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My unborn baby loves classical music!

Thursday, 16 January 2014  |  Admin

Does anyone else listen to music specifically for their baby’s sake?
You might think I’m mad, but ever since I got to about 20 weeks pregnant, I’ve been listening to a lot more classical music – in the house, when I’m working and particularly in the car – nice and loud! I’ve even been listening to it on my iPhone when I’m walking the dog.
I don’t know exactly why I started. I have always been very musical; I come from a musical family and have played the cello since I was five years old and still play pretty regularly. I can’t picture my own childhood except full of music making, and I would like my child to grow up with music in his life too. So I suppose a part of me is trying to ensure that he develops a good ‘ear’ for music even now. I don’t know if that’s even possible at this stage.
I think another reason I have started listening to a lot more classical music is that it has a very positive effect on me, which can only be a good thing for the baby. Marching round the forest or the heath in the cold sunshine with the dog in the early morning is made so much more enjoyable with some lively upbeat classical music to stomp along to. Equally, working becomes a lot less stressful with soothing, relaxing pieces of music in the background.
And I’m pretty sure I can feel my baby react too. Whether he’s reacting to the music or to my feelings when listening to it, I don’t know. This morning, as I drove in to work at some unearthly hour, I was listening to Radio 2 and whoever was on at that particular time played Glen Miller’s ‘In the Mood’ – a really famous piece of jazz music and one that, when I was about 12, I used as my music for a gymnastics competition. It’s always been a firm favourite and while it was on, my baby was boogying away like you would not believe.
I’ve found it particularly interesting to note the effects on the baby when I play my cello too – obviously the instrument is resting against me and so I guess the sound and vibrations would resonate through to the baby pretty clearly. He goes very still and curls himself up in a ball in my belly when I play – I wonder if this means he loves or hates my cello-playing!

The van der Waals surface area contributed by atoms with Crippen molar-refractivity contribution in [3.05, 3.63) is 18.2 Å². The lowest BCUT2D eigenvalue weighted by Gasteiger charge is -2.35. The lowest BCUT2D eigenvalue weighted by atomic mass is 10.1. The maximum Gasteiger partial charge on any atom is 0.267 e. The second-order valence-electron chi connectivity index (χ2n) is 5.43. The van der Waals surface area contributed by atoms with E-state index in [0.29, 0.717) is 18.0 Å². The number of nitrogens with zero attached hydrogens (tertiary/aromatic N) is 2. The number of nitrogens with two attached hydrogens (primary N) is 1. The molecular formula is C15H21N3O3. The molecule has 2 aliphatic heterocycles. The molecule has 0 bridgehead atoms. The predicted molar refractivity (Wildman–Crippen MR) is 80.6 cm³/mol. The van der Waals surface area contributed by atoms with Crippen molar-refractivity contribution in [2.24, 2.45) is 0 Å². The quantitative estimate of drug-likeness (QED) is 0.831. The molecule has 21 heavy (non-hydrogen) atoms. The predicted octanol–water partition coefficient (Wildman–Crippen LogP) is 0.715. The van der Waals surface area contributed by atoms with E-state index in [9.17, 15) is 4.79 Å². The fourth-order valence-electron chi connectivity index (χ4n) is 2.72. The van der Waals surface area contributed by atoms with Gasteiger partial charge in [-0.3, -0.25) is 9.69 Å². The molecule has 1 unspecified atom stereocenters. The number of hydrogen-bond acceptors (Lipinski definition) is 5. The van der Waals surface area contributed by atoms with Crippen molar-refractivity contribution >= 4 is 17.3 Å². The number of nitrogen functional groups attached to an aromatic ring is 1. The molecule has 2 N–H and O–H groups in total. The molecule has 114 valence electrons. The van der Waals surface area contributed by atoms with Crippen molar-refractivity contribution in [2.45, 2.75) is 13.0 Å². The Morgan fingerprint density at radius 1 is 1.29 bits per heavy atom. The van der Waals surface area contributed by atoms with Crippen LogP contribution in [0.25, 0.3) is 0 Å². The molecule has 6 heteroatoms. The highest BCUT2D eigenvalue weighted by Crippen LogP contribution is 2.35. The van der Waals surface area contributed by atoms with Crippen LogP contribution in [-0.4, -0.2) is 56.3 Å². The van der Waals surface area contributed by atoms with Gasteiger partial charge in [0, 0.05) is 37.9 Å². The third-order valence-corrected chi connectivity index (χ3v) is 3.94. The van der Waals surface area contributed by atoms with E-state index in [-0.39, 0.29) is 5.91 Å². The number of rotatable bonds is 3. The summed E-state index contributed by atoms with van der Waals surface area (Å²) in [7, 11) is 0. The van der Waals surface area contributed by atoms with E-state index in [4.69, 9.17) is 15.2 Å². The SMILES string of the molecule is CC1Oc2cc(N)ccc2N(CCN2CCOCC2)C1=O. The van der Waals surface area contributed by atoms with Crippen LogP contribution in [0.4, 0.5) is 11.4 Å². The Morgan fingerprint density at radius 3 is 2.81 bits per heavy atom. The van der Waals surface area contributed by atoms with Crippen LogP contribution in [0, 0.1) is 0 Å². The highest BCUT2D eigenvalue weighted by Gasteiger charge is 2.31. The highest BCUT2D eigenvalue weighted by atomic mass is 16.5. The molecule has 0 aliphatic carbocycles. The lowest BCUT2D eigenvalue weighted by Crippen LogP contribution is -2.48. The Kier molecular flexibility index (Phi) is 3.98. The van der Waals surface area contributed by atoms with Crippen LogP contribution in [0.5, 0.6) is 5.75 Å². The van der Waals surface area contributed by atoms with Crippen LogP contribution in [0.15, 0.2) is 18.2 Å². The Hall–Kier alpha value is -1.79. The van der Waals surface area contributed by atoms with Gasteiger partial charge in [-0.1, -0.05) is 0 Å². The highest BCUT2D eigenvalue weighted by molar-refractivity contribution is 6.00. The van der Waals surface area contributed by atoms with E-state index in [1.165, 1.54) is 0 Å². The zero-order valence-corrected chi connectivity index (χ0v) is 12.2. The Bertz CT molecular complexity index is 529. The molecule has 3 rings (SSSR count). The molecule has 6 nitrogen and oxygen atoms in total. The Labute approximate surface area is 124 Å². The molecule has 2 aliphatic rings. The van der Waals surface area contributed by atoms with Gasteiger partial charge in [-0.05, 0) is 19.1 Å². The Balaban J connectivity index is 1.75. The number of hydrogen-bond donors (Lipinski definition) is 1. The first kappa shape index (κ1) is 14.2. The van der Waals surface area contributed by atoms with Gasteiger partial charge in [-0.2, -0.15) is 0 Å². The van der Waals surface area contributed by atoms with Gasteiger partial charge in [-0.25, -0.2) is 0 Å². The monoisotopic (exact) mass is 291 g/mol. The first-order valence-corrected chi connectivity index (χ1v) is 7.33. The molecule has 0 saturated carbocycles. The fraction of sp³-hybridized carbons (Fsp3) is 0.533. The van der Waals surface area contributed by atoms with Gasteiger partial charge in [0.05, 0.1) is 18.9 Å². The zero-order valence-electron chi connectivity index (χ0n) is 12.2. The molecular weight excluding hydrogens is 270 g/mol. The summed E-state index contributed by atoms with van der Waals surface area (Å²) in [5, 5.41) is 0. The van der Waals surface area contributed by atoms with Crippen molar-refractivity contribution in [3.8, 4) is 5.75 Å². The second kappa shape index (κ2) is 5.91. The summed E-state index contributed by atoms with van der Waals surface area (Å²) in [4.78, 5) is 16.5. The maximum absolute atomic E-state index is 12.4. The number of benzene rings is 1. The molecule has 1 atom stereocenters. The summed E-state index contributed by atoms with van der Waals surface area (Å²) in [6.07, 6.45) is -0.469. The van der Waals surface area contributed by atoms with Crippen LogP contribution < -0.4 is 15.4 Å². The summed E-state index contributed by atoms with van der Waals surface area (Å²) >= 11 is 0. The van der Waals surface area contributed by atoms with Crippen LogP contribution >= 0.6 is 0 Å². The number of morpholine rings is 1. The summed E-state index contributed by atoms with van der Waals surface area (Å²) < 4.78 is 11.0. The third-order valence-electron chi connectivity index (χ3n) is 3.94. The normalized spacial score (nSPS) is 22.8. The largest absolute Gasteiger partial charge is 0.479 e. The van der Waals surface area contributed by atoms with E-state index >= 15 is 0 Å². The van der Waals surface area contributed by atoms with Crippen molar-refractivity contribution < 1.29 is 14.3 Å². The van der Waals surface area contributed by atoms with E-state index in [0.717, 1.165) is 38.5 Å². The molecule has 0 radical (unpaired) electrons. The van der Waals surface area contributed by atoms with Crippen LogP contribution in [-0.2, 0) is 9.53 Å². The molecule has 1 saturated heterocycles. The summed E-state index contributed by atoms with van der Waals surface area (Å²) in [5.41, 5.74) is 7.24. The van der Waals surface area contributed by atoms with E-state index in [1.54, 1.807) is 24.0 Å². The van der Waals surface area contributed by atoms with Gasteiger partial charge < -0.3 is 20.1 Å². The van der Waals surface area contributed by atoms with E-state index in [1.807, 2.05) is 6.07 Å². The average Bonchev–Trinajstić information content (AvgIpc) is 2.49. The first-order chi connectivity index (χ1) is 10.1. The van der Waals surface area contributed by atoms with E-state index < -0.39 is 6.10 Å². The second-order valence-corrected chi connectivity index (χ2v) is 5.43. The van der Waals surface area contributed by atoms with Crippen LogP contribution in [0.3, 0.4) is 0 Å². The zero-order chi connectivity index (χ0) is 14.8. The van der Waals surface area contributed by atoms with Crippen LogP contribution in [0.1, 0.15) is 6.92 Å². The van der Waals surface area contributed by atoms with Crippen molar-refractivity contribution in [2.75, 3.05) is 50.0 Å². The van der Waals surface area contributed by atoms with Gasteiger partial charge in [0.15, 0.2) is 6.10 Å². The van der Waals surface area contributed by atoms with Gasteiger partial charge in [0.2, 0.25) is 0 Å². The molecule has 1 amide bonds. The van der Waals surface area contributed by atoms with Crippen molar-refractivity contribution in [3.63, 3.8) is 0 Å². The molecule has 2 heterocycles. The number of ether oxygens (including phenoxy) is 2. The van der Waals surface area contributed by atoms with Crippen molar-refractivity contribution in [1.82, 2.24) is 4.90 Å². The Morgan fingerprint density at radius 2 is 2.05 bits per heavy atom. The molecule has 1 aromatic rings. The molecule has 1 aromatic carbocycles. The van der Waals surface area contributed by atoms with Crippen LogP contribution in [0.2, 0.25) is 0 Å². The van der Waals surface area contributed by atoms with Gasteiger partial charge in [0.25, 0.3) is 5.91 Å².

One thing I feel I should clarify, though, is that I’m not trying to create the so-called ‘Mozart-effect’ – the belief some people have that exposing an unborn child to Mozart’s music will make them cleverer. I really don’t believe that, just as I don’t believe that people who play music are any cleverer than those who don’t – the idea is frankly ridiculous.
I think I am doing it primarily to give my baby the best chance of having an enjoyment of music as he grows up. There are studies to suggest that babies have some ability to remember music they heard while in the womb, so clearly they can hear and are absorbing the music in some way.
My partner was pretty sceptical about the whole thing, to be honest. He is not musical and can’t see any particular value in exposing the baby to lots of classical music now. That is, however, until he had a brainwave; if I was encouraging our baby to become a budding musician at this stage, we ought to do our best to give him the opportunity to become a great cricketer too – M’s main passion in life. Using my logic against me, M decided that I should watch as much test match cricket as possible in the coming months, to give our baby an appreciation of the game. Brilliant.
Hearing my own arguments in this way did make them sound a little sillier...
And I might have just signed myself up to hours of riveting cricket. Still, I guess I don’t have to be awake for it – it’ll just go in by osmosis, right?<